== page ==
But I have a feeling most of our students, especially in these two classes, won’t get them, even though they’ll save a few bucks. First, most of my students are English majors, and they seriously fetishize printed books. Second, they know it’s hard to follow or take notes if you’ve got a different book than everyone else. And third, most of them *don’t* have tablets and smart phones and the like — our students are broke-ass people — and some of them don’t even have their own computers, so it would be all that much harder for them to get access to these e-texts.  That last point is one I really want to beat into the heads of all those futurists out there who keep claiming that e-texts are the salvation for the debt-riddled student. Yeah, well, the Mandelbaum Aeneid might be $4 cheaper in e-text than in new paperback, but not if you don’t have your own equipment on which to read it! Duh!

And finally, given that we’re in the incunabula stage of e-texts, I really shouldn’t have to take the time and money to vet all the e-texts the Barnes and Noble ‘bots pick out for me. Instead, if *I* want to assign an e-text, I should have to order it just like I would a print book. It’s my damn class, after all.


>Advice for a budding medievalist (in literary studies)

>Yes, I’m still here. Holiday travels and events, plus getting back into the swing of organizing my unstructured time, took a toll on my blogging. Also, I was trying to decide what to write about next and dithering over it until I got an e-mail today asking me to give advice to a first year undergraduate student at another institution who’s interested in medieval literature and in possibly pursuing graduate studies down the line. And I thought, “Wow, that would make a great blog post, especially since it’s medieval in content and I haven’t written a medieval-related post in awhile (which means that Jonathan Jarrett has probably taken me off of his blog roll or is about to!).”

So let me share a draft of what I might write to him when he writes to me (it was his professor who first contacted me on his behalf and the student hasn’t gotten in touch with me) and see what you think. Please feel free to add to or argue with what I say. And since it’s advice for a student at a very small college, where departments consist of 3-5 people and no classical languages are taught, perhaps in the comments we can also make suggestions for those students at bigger colleges and universities. (And note that in the letter I *gently* address the “whether you should go to graduate school at all” issue. He *is* only a freshling.) Also, if my tone is too condescending, please tell me! I’m not used to talking to first years about graduate school!

Edited to add: with some minor revisions, you could easily adapt this advice to apply to any English major. Do a few more revisions, and it could apply to any humanities major or any other liberal arts major. Feel free to use, adapt, and link!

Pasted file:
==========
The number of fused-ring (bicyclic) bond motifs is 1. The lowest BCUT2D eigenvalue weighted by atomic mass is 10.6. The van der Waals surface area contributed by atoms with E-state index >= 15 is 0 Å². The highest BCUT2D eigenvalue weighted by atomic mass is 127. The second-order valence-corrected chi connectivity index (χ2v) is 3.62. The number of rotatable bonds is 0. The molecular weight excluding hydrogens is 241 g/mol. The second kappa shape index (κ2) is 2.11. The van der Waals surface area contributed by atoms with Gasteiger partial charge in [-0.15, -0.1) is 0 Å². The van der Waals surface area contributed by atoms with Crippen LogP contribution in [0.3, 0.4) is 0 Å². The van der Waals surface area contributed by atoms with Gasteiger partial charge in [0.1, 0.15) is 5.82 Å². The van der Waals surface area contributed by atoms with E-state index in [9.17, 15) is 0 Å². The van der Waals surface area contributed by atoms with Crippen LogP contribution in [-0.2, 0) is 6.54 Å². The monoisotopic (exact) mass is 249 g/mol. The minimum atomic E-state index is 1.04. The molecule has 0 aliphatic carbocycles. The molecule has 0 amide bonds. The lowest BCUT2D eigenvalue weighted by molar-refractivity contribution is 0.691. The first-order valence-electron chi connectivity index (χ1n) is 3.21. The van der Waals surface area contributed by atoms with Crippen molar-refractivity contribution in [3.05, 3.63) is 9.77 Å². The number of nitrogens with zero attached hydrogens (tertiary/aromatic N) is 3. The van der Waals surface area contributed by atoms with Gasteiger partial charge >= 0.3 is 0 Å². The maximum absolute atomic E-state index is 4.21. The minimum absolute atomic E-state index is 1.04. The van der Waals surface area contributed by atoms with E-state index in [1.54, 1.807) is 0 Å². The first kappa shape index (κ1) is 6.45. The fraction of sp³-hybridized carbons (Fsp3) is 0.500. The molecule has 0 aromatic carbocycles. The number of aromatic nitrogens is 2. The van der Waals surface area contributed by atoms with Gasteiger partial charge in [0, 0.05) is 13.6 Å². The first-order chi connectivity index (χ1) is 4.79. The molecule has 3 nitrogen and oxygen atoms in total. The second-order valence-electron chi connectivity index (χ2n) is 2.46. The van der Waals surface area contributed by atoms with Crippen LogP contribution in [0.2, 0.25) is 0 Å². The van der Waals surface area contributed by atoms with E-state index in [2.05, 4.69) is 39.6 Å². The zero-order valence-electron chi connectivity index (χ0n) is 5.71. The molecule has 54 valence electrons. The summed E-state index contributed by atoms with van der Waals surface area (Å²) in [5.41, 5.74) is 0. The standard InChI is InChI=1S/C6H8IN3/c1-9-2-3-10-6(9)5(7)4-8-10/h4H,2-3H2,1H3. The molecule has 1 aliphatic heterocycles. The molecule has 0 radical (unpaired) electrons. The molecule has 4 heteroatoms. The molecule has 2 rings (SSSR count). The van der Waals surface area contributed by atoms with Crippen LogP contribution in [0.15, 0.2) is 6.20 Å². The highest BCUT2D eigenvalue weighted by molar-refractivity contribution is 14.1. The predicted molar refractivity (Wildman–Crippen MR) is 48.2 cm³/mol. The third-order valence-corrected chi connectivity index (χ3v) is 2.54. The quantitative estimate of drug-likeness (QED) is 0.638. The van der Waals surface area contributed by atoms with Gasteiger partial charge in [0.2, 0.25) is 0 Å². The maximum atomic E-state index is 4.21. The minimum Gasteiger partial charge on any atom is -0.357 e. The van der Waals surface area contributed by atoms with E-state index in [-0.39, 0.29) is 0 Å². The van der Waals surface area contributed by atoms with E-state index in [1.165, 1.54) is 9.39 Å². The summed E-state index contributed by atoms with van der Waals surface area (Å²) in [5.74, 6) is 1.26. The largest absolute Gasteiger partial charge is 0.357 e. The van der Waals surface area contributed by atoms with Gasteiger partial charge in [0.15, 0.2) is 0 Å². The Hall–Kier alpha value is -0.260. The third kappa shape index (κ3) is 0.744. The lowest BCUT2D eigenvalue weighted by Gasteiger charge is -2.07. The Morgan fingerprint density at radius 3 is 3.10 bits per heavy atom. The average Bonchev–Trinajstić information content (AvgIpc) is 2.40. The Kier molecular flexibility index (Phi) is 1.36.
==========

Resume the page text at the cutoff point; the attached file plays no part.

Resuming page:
So, here’s what I might write:

Dear Stu,

I’m so glad your professor put you in touch with me. I’m happy to answer your questions and give you some general advice about what to do to pursue your interests in medieval literature now and in the future. You’re already *way* ahead of the game by thinking about graduate school already as a first year student. I didn’t realize that I wanted to pursue a Ph.D. until I was already out of college, and I felt like I spent the first couple of years in graduate school catching up with what I didn’t know. So, in a way, the advice I’m giving you now is what I wish I had done myself as an undergraduate.

OK, first of all, you have three and a half years to explore: to find out what you love, what you’re good at, and who you want to be. Don’t be so focused on the goal of getting into graduate school to study medieval literature that you miss your chance to learn new things — things you might not even yet know you’ll love. You can get more advice like this about college in general and how to get most out of it from the book The Thinking Student’s Guide to College: 75 Tips for Getting a Better Education by Andrew Roberts (University Chicago Press). Not all of his advice will apply to you, since the author works at a big research university (Northwestern) and bases a lot of advice on what resources students at such big places have. For example, he says not to take too many courses with any single professor, but there are only 5 professors in your English department, so that can’t be helped. Also, he has an annoying habit of saying that most professors are more interested in their research than teaching. That’s definitely not true at your college, which is committed to undergraduate teaching, and it’s not even true of everyone at a research university like his. But most of his advice is excellent and equally applicable to you as it is to a Northwestern student.